My Lord, What a Night receives a Rolling World Premiere from NNPN

The National New Play Network, the country’s alliance of nonprofit theaters that collaborate in innovative ways to develop, produce, and extend the life of new plays, announces its 90th Rolling World Premiere (RWP): My Lord, What a Night by Deborah Brevoort. The Roll will begin in Shepherdstown, WV at the Contemporary American Theater Festival (July 5-28, 2019). The show will then head to Florida where it will be produced by Orlando Shakes (March 18 – April 26, 2020) and then by Florida Studio Theatre later in the spring.

An NNPN Rolling World Premiere (RWP) models a process for developing and producing new plays that results in stronger work overall and the momentum needed for a play to join the repertoire of frequently produced new American works. Each Rolling World Premiere connects three or more NNPN Member Theaters that choose to mount the same new play within a 12-month period, allowing the playwright to develop the work with a new creative team in each theater’s community. To date, NNPN has championed RWPs with over one million dollars in financial support. Alumni plays have received hundreds of subsequent productions, recognition in markets across the world, been nominated for the Pulitzer Prize, won Steinberg/ATCA, Stavis, PEN and Blackburn awards, and been adapted into feature films.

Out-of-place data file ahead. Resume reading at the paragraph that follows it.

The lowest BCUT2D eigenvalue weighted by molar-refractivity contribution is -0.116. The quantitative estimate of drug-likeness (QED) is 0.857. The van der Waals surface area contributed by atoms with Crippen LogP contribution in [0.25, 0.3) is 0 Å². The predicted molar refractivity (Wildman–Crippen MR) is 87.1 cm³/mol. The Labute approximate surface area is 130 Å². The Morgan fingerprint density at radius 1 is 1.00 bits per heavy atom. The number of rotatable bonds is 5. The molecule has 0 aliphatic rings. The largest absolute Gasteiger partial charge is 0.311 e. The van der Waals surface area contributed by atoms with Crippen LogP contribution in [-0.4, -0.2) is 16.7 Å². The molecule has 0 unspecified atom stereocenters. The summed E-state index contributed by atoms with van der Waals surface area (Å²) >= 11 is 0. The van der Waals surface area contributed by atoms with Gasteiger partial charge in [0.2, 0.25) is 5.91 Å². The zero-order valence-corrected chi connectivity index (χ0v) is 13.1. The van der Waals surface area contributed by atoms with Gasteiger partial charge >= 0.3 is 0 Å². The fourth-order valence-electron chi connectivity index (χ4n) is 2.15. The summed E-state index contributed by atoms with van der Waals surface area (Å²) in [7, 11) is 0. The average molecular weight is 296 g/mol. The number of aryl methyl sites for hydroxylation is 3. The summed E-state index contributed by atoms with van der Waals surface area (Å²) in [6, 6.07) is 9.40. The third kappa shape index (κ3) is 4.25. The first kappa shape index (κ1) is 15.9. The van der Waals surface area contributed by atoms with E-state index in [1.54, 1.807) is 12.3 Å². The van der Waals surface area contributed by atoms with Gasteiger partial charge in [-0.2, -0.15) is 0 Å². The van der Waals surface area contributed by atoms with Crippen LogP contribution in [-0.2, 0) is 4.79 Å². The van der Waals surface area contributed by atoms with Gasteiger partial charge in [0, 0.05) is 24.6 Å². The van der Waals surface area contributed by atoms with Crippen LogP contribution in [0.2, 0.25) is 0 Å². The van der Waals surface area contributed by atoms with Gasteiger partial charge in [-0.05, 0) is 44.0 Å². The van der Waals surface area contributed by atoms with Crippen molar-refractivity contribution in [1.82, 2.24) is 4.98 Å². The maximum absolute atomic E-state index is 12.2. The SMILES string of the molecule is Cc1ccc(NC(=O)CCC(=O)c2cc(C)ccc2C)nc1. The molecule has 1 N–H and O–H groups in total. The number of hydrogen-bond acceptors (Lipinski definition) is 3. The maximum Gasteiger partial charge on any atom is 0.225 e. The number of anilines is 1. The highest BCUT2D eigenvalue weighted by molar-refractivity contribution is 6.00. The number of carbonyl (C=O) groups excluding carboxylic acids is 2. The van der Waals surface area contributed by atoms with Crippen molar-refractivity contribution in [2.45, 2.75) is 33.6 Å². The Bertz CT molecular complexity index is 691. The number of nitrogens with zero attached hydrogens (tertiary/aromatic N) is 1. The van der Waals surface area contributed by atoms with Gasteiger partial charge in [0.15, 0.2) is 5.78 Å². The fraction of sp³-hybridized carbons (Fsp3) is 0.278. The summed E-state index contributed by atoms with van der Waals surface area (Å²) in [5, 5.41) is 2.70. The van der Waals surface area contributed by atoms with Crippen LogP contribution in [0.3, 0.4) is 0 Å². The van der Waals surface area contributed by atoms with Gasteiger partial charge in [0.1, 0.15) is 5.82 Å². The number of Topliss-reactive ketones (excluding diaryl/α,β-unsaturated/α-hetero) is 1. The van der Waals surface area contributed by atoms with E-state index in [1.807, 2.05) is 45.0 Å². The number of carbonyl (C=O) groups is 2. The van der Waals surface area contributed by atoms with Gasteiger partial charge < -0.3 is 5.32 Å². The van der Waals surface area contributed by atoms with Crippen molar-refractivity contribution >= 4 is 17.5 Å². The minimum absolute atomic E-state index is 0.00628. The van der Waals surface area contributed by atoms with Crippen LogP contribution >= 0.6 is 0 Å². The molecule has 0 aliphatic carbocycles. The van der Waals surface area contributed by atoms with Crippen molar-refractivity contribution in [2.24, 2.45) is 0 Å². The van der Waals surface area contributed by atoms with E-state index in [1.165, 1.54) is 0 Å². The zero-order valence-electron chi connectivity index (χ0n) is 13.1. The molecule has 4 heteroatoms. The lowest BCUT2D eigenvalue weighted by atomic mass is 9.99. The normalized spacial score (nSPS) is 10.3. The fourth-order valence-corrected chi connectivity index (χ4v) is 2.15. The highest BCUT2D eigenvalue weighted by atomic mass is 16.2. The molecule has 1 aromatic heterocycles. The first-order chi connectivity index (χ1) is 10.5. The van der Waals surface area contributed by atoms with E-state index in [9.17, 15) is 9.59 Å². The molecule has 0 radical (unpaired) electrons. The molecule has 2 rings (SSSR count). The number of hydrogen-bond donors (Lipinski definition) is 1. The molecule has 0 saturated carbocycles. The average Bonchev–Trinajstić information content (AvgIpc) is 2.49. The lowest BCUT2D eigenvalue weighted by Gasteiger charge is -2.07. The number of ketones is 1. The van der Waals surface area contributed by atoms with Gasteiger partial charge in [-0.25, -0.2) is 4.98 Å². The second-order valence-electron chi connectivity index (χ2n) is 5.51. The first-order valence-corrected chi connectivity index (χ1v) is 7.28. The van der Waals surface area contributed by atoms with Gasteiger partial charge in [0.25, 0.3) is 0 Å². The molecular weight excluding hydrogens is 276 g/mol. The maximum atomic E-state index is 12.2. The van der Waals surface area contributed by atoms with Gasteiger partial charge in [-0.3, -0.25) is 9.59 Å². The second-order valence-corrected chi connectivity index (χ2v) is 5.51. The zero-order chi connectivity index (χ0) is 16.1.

In 1937, legendary singer Marian Anderson gave a concert in Princeton, NJ and was refused a room at the Nassau Inn because she was black. Albert Einstein invited her to stay at his home beginning a friendship between the two that would last a lifetime. Two years later, Anderson was denied the right to sing at Constitution Hall in Washington DC, which led to her historic concert on the steps of the Lincoln Memorial and the beginning of the civil rights movement. Inspired by actual events, My Lord, What a Night explores the struggles faced by two icons of the 20th?century who dealt with the injustices of Jim Crow and the rise of anti-Semitism during a highly divided era in American history.